x Abu Dhabi, UAESunday 23 July 2017

The Invention of Lying

The biggest fib in The Invention of Lying is the one told by Ricky Gervais - who, as well as starring, co-wrote and co-directed - over the opening titles.

Stephanie March and Ricky Gervais in The Invention of Lying.
Stephanie March and Ricky Gervais in The Invention of Lying.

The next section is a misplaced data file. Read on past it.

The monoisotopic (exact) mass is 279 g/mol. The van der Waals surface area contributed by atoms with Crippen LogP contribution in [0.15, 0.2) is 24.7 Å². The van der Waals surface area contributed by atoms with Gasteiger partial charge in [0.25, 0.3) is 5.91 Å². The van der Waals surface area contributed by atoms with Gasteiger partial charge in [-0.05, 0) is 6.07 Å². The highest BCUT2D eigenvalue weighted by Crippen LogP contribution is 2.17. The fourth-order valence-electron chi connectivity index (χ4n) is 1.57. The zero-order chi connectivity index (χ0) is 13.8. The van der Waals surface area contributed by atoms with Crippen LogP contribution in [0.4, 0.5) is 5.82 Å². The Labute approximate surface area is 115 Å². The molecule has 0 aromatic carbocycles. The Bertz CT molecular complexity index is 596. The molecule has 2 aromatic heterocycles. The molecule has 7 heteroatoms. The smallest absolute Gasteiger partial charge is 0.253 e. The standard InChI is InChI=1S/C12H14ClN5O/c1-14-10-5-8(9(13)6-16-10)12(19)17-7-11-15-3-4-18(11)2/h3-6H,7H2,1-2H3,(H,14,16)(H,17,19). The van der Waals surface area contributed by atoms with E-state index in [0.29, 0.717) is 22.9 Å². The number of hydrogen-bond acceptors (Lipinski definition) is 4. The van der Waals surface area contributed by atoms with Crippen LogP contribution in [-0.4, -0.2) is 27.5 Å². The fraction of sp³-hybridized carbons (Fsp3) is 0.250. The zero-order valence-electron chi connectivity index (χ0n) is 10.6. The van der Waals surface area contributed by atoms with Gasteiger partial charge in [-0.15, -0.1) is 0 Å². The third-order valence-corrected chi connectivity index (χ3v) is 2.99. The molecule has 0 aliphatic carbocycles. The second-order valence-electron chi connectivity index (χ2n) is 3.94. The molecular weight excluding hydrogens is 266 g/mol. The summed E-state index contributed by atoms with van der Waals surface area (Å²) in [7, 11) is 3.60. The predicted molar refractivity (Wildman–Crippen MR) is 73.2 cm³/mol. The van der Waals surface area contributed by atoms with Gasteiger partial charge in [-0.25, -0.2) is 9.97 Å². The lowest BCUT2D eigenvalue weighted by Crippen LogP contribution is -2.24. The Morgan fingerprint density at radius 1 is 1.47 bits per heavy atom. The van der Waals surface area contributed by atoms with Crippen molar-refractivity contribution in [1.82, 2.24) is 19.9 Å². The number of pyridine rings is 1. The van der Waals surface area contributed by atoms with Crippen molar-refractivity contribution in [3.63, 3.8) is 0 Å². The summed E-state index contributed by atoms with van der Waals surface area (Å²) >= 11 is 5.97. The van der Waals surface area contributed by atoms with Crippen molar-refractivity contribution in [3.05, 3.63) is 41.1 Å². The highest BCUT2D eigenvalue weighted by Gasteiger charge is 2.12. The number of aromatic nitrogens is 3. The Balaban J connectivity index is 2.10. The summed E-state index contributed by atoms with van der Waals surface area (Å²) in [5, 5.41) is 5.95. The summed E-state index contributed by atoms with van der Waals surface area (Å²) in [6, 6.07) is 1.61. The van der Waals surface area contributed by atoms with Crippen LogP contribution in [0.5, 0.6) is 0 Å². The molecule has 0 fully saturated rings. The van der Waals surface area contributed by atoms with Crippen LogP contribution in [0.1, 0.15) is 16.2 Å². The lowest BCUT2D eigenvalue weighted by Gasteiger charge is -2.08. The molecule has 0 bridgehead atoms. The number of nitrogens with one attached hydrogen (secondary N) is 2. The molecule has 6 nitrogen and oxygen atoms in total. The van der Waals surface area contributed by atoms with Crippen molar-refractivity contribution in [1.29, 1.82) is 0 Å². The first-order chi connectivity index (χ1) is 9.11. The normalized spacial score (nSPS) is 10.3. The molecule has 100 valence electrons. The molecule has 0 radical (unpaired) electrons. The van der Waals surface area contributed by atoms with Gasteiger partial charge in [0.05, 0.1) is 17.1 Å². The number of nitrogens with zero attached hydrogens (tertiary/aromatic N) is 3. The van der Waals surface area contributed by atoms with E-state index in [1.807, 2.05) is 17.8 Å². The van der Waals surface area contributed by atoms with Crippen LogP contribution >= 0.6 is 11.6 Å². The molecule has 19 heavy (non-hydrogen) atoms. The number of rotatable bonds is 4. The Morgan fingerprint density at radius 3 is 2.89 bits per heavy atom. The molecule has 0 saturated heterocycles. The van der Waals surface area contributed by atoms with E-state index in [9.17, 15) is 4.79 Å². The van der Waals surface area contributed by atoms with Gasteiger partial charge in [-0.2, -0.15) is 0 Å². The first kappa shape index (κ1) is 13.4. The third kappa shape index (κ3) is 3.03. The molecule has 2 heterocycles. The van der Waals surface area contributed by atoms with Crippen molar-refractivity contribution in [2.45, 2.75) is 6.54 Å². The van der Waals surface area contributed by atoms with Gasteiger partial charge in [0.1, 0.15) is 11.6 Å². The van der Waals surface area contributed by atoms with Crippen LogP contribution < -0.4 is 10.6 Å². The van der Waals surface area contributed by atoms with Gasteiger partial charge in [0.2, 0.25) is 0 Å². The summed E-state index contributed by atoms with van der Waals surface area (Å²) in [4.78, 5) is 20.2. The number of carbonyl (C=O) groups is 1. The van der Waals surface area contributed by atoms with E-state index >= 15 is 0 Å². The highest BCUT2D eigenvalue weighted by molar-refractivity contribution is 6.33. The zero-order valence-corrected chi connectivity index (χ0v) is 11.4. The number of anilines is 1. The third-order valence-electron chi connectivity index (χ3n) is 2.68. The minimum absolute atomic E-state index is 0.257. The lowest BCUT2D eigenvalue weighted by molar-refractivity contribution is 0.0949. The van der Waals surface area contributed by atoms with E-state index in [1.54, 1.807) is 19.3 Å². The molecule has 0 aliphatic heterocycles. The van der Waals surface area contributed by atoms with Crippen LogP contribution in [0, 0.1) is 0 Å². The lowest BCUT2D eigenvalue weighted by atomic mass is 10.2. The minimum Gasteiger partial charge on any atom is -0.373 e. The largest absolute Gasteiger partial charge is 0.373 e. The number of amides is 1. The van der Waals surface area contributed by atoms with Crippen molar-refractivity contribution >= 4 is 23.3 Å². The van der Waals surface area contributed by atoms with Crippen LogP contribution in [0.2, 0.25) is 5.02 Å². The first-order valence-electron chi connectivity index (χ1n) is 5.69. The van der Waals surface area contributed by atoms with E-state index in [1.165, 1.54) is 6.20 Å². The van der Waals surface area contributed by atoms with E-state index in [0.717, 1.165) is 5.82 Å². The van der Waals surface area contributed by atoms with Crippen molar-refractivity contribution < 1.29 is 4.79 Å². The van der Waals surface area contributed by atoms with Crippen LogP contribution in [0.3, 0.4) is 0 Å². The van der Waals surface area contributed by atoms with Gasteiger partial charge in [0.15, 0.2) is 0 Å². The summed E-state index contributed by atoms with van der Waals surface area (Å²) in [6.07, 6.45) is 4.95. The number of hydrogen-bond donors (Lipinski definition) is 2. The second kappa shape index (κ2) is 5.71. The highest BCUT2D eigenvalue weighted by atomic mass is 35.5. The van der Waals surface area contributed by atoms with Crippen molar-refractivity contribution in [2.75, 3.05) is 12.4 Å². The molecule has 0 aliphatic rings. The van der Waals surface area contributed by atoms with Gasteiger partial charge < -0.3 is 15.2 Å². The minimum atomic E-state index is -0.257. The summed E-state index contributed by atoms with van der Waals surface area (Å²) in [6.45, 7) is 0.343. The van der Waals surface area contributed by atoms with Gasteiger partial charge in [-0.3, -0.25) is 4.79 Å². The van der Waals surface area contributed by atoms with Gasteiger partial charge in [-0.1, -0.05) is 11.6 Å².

The biggest fib in The Invention of Lying is the one told by Ricky Gervais - who, as well as starring, co-wrote and co-directed - over the opening titles. This story, he intones, takes place in a world where the human race has never evolved the ability to tell a lie. Mark (Gervais) loses his job writing the historical narrations that pass for cinema in this truthful world. Needing to pay his rent, he has a brainstorm in the bank and tells the world's first whopper to convince a clerk to give him extra cash. With this power, Mark sets out to charm the dim-but-cocksure Anna (Jennifer Garner). Gervais is no actor - as always, he's David Brent redux. That's not necessarily a bad thing; the film's best moments are essentially stand-up routines as he tests the limits of his new-found ability. But as a romantic lead, he's lost. Tina Fey and Rob Lowe are thrown away in bit parts, and even a jokey insert with Gervais's old muckers Stephen Merchant and Barry from EastEnders feels out of place. The bigger problem, though, is with that central canard. The plot is so contrived it needs to tweak its own rules as it goes along, so not only does everyone have to tell the truth, they have to speak all their inner dialogue (except when they don't). They have to be incapable of comprehending an honest mistake (except when they can). And they have to be utterly shallow, dividing the world into good-looking winners and short, fat losers (except when they don't). All this semantic wriggling leaves the viewer confounded and only rarely entertained. And that's no lie.